Since this is an active hotel, guests can book Mary Lake’s room. While staying there, some visitors have reported an unseen force picking up items they’ve dropped, tucking them in at night, and even helping them unpack. If you don’t want to stay at the hotel, you can drive by the outside or ghost-hunt in the event spaces and outdoor courtyard.
Address: 1590 Sutter St, San Francisco, CA 94109
Charter bus parking: There are multiple paid public lots near the hotel where your bus can wait for you.
Stow Lake in Golden Gate Park
Golden Gate Park is one of San Francisco’s can’t-miss attractions, but even people who have visited multiple times may not know that it’s rumored to be haunted. According to legend, shortly after Stow Lake was completed in 1893, a young mother went for a stroll around the lake with her baby in a stroller. She sat down to talk with another woman and then realized her baby was missing. Thinking the stroller must have rolled into the lake, she ran in after it and drowned as well.
Now guests claim that if you go for a walk around Stow Lake at night, an apparition of a woman may appear to you and ask if you’ve seen her baby. On a less tragic note, some visitors have also reported being followed by the ghost of a police officer who insists on giving you a ticket for an unclear traffic violation. But don’t worry—rumor says he can’t follow you out of the park, and if you took a charter bus, you’ll know you didn’t park your car in the wrong place.
Address: 50 Stow Lake Dr E, San Francisco, CA 94118
Charter bus parking: Golden Gate Park has limited parking, so there’s a good chance your bus will need to park in a public lot just outside of the greenspace. Your charter bus driver can drop you off and pick you up at a park entrance near Stow Lake so you don’t have far to walk, though.
Although the Sutro Baths are now just ruins, the place was once home to an enormous bathhouse with seven indoor swimming pools. When the baths opened in 1896, they included slides, diving boards, and restaurants and were considered a state-of-the-art attraction. However, they burned down in the midst of being demolished in 1966, and the ruins are now haunted by ghosts of people who drowned in the pools.
If you’d like to meet the spirits, local ghost hunters recommend following the Sutro Baths Trail until you see a tunnel leading into the ruins. Then, set a lit candle down at the entrance of the tunnel. If a ghost is present, they will toss the candle out into the ocean. The ghosts are believed to be a young girl who accidentally drowned in the pool and an old man who died at the pool and now wanders around whistling.
Address: 1004 Point Lobos Ave, San Francisco, CA 94121
Charter bus parking: The parking lot for the Sutro Baths is located at the Lands End Lookout. Your charter bus will wait for you here while you follow the path to the Baths. Because a lot of walking is required, this may not be the best stop for those with mobility concerns, but you can request an accessible charter bus to take you to other locations on this list.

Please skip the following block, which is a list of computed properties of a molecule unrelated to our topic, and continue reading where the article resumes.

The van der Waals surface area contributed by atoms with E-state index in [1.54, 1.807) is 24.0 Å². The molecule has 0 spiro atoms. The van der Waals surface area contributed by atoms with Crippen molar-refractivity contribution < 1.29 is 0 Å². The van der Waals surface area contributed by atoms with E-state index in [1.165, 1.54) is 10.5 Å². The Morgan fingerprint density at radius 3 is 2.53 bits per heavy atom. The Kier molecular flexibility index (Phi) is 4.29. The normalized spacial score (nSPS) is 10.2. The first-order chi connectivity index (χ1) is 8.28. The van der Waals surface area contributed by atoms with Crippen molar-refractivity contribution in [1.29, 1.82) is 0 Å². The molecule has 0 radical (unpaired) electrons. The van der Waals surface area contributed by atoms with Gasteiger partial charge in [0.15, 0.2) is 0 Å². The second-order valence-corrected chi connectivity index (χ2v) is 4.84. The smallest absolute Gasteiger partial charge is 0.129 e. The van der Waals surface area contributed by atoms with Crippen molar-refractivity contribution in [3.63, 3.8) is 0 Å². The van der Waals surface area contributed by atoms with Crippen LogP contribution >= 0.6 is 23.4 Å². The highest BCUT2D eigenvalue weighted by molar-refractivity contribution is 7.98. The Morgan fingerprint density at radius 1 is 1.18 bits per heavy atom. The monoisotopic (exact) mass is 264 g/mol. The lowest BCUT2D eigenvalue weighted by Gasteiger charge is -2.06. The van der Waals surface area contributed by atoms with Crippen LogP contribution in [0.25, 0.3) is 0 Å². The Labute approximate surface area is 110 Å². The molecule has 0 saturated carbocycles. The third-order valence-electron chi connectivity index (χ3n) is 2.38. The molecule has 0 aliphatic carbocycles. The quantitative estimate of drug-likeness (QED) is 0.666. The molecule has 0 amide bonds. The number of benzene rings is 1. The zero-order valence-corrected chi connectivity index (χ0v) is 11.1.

Neptune Society Columbarium
Since it was built to hold urns containing people’s ashes, it’s not surprising that many ghost hunters claim the Neptune Society Columbarium is haunted. Designed in 1898 by Bernard J.S. Cahill, a renowned architect, the Columbarium building includes an elaborate dome and an atrium as well as four stories of niches holding urns. There are 8,500 niches total, and each floor has a balcony and stained-glass windows.
The Columbarium is open for self-guided tours, where you can see the urns of Edward Robson Taylor (a former SF mayor), Carlos Santana’s parents, and John Backus (a computer programmer.) If you’re looking for spirits, you may see the ghost of a young girl or feel a small hand brushing against you.
Address: 1 Loraine Ct, San Francisco, CA 94118
Charter bus parking: There are multiple paid parking lots around the Columbarium, with several within walking distance.
Originally built in 1922, the Curran Theatre continues to host live plays and musicals today. Many visitors also claim it has its own ghost. In 1933, a ticket taker named Hewlett Tarr was killed during a robbery. Guests have reported still seeing him in the lobby, but don’t worry—he’s friendly and just likes seeing the visitors at his old workplace.
Some people also claim the theater has a second ghost, a little girl who was killed by a streetcar just outside the theater in the 1950s. You can look for her and Tarr when your group attends a performance here (once it’s safe to do so, of course).
Address: 445 Geary St, San Francisco, CA 94102
Charter bus parking: Because the Curran is located in the crowded Nob Hill area, you’ll need to leave your bus in a public paid parking lot, but your driver can drop you off near the theater.
Plan a Spooky Tour of SF
When you’re ready to explore San Francisco’s most haunted lakes, hotels, and theaters with your small group, give Champion Charter Bus a call at 415-226-7968. We can provide you with a professional driver and a safe, sanitized bus to take you on your creepy and historic tour.